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Alexander the Great Died Mysteriously at 32. Now We May Know Why

January 23, 2019 in History

By Sarah Pruitt

When , most other theories of what killed Alexander have focused on the agonizing fever and abdominal pain he suffered in the days before he died.

In fact, she points out, he was also known to have developed a “progressive, symmetrical, ascending paralysis” during his illness. And though he was very sick, he remained compos mentis (fully in control of his mental faculties) until just before his death.

Hall argues that GBS, a rare but serious autoimmune disorder in which the immune system attacks healthy cells in the nervous system, can explain this combination of symptoms better than the other theories advanced for Alexander’s death. She believes he may have contracted the disorder from an infection of Campylobacter pylori, a common bacterium at the time. According to Hall, Alexander likely got a variant of GBS that produced paralysis without causing confusion or unconsciousness.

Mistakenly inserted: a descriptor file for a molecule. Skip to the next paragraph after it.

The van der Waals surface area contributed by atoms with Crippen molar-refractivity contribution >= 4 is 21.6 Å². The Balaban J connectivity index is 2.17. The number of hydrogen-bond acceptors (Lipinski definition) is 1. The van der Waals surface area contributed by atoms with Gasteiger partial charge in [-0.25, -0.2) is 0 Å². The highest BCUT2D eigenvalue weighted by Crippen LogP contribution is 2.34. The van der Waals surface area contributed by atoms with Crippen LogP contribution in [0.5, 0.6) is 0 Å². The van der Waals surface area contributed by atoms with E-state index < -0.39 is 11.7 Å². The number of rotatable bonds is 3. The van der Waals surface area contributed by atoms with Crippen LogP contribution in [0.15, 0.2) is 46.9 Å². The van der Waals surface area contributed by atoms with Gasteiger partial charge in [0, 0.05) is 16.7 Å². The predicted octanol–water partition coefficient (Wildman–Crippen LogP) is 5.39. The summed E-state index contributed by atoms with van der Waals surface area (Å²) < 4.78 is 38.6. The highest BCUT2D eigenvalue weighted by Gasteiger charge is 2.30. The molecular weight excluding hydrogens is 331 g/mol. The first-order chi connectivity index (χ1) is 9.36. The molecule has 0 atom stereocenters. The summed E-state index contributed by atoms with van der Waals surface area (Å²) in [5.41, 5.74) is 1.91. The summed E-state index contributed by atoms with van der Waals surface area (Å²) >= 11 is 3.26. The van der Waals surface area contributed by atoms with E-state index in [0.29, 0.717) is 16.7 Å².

While speculation over what exactly killed Alexander is far from new, Hall throws in a curveball by suggesting he might not even have died when people thought he did.

She argues that the increasing paralysis Alexander suffered, as well as the fact that his body needed less oxygen as it shut down, would have meant that his breathing was less visible. Because in ancient times, doctors relied on the presence or absence of breath, rather than a pulse, to determine whether a patient was alive or dead, Hall believes Alexander might have been falsely declared dead before he actually died.

“I wanted to stimulate new debate and discussion and possibly rewrite the history books by arguing Alexander’s real death was six days later than previously accepted,” Hall said in a statement from the University of Otago. “His death may be the most famous case of pseudothanatos, or false diagnosis of death, ever recorded.”

READ MORE: Why Many Famous Figures Feared They’d Be Buried Alive

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Source: HISTORY

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